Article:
When I was in college, I had to take some required courses in broadcast TV in order to get my communication degree. Despite the fact that I had no interest in working in TV, I found these courses fascinating. The mental and financial games between networks, showrunners, and advertisers when scheduling, creating, and canceling shows will turn your brain inside out. Network TV is nothing but a huge game (and gamble) and it seems like it would be a perfect theme for a board game. Is it? Does the game that takes place in the boardroom translate to a board game? Read on!
How It Plays
The Networks is a card drafting and action selection game that has players acting as the heads of emerging television networks. In order to climb up the ratings and become mega-successful, your little network will need shows, stars, and advertising revenue. But it’s not enough to merely acquire these things and slap them on the airwaves willy-nilly. No, to fully maximize your network’s potential you need to schedule your shows so that you grab the most viewers, maximize your ad revenue, and keep your stars happy. The network that attracts the most viewers after five seasons wins the game. Win and you become the HBO of the game. Lose and you’re that awful infomercial channel no one watches.
To begin the game, each player takes their player board and their starting show, star, and ad cards. Everyone’s beginning items are equally bad. This is all of the crummy stuff your network currently offers and upon which you desperately need to improve. Other cards are placed face up in the play area according to the season being played, the number of players, and whether you’re playing the basic or advanced game. These are the cards you may draw when performing your actions. When cards are taken from the display, they are not replaced until the next season begins, meaning that the options become fewer as players take their turns.
On your turn, you choose one action to perform. Here’s a high-level overview of each action and the game flow. There are exceptions and other rules for each action, but for brevity’s sake I haven’t included them here.
- Develop a Show. Developing a show requires you to pay the cost of the show and meet the prerequisites for stars and/or ads for that show. You then take a show card from the display and place it and the associated star/ad cards (that you’ve previously acquired on other turns) into a time slot on your player board. Note that certain shows perform best in certain slots, so you want to match that if you can. If you already have a show in a time slot and you want to replace it, you “cancel” it by moving it to the rerun area. There are bonus points and extra actions available if you manage to develop multiple shows of the same genre.
- Sign a Star. Take one star card from the display, pay the signing cost, and place it face up in your green room. This star is available for you to attach to a future show.
- Land an Ad. You may take an ad card from the display and take the money indicated on the card. The ad is placed in your green room and can be attached to a future show.
- Take a Network Card. Network cards give you special powers including taking special actions during the game, or gaining bonus points at the end. Network cards cost no money to take.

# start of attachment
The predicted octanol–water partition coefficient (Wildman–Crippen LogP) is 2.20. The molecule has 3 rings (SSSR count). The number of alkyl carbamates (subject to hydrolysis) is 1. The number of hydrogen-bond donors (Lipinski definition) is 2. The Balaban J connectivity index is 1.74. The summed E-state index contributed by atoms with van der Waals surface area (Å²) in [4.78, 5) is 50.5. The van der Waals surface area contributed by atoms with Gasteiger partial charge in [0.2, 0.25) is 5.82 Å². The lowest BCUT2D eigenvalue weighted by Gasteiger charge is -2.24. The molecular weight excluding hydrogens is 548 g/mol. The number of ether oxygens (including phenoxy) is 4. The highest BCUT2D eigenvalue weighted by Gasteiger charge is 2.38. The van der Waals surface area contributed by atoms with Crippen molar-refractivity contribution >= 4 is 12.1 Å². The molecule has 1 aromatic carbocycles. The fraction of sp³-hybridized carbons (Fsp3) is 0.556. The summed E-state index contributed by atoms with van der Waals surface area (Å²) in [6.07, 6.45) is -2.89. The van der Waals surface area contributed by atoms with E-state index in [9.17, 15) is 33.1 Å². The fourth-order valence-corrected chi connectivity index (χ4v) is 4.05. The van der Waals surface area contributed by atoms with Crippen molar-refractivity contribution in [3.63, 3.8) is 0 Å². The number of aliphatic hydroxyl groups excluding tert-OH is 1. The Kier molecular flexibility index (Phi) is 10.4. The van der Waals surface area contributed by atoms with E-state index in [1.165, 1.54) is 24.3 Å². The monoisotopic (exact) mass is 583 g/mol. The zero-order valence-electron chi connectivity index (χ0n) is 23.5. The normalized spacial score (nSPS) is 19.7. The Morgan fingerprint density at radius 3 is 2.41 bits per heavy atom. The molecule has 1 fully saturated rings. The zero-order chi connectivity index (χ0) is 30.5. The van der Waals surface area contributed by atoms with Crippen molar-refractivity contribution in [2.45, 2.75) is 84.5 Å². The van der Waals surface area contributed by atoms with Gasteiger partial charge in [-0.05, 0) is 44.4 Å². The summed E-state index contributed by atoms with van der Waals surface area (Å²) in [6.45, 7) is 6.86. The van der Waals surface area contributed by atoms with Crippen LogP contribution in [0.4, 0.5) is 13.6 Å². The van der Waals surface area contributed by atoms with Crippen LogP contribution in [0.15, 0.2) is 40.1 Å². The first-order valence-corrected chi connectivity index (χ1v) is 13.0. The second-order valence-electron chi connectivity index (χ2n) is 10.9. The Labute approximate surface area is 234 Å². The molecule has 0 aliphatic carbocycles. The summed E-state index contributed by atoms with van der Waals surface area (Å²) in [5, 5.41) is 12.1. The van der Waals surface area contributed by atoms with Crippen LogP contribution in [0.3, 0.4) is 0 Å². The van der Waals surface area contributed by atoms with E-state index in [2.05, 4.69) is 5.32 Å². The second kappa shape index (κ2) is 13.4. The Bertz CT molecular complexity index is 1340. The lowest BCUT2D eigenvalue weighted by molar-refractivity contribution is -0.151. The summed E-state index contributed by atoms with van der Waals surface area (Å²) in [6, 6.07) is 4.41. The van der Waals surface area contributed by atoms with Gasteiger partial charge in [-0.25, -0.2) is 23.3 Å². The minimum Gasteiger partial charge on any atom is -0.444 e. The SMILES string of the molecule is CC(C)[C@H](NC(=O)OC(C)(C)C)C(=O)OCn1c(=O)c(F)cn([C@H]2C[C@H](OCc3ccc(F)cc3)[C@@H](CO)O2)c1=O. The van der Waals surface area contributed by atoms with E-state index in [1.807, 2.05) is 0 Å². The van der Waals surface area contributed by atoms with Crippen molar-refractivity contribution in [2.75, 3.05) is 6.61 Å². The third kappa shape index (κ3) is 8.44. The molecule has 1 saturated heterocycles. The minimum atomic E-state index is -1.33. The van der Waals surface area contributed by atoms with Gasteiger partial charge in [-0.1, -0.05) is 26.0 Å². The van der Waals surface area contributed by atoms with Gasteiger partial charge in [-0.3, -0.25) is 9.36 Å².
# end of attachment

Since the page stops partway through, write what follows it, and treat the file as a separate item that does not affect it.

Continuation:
- Attach a Star/Ad. If a show allows you to attach more stars and ads (other than those you attached when the show was initially developed), you can add them to a show. You can also replace stars or ads with better performing options, if the show allows.
- Drop and Budget. If you cannot afford to perform any more actions, or you don’t want to, you can immediately take money or viewers and end your season. (In season one, you only get money. In season two and later, you can choose between taking money or viewers, but not both.) When you drop, you move your turn order marker to the leftmost available space in the Drop and Budget track and collect the reward on that space. The first player to take this action gets the greatest reward and the values decline from there.
The season ends when all players have taken the Drop and Budget action. Income and expenses are calculated and paid out, viewers are scored, shows are aged, and a new season is set up. The game ends after five seasons. You will end and score the fifth season as normal and then everyone scores only their viewers one more time. (Do not collect income, pay expenses, or score reruns during this final scoring.) Next, score one viewer for every star remaining in your green room and then score any network cards that award viewers at the end of the game. The player with the most viewers wins.
Appointment Television (er, Gaming), or Dead Air?
Spoiler alert: I really enjoyed this game. It was one of the funniest and just pure fun games I’ve played in a while, especially for a game that isn’t a “party” game. The cards are hilarious. Most of the shows are thinly disguised versions of real shows. “Persons of Disinterest.” “Dexterous.” Etc. And the stars are just as funny. There’s even a knock-off Bob Ross and his Happy Little Trees from PBS. The ads are for ridiculous products until you think, “Wait, haven’t I seen something like that on TV?” and then you realize just how absurd TV advertising can be.
Needless to say, the game is a thematic, if abbreviated, version of what goes on in network TV. You have shows that function best in certain time slots, stars that work better on certain types of shows, and ads that go better with certain genres of show. There are expenses to pay, underperforming shows to cancel, stars to replace, and shows that shed viewers as they age. It’s enough to make you feel like a mini-Rupert Murdoch or Ted Turner, only without all the boring meetings and corporate takeovers.
The game itself is fun and breezy. Pick up a card, play the card. While many of the cards have special circumstances (like rotate the card to the “bad” side if it’s not attached to the proper genre or the show isn’t in the proper time slot, etc.) these things are pretty easy to figure out. The cards and score track look like they have some iconography to figure out, but once you read the rules you see that it’s not a big deal.
What makes the game fun, especially for people who just like to play and not sweat an optimization puzzle, is there’s almost always something you can do on your turn. Whether that move is optimal or not is a different story. For example, you might be able to develop a show, but you can’t (or don’t want to) put it into its perfect time slot. You can still put the show out, you just may not receive the maximum points. But you will get some points.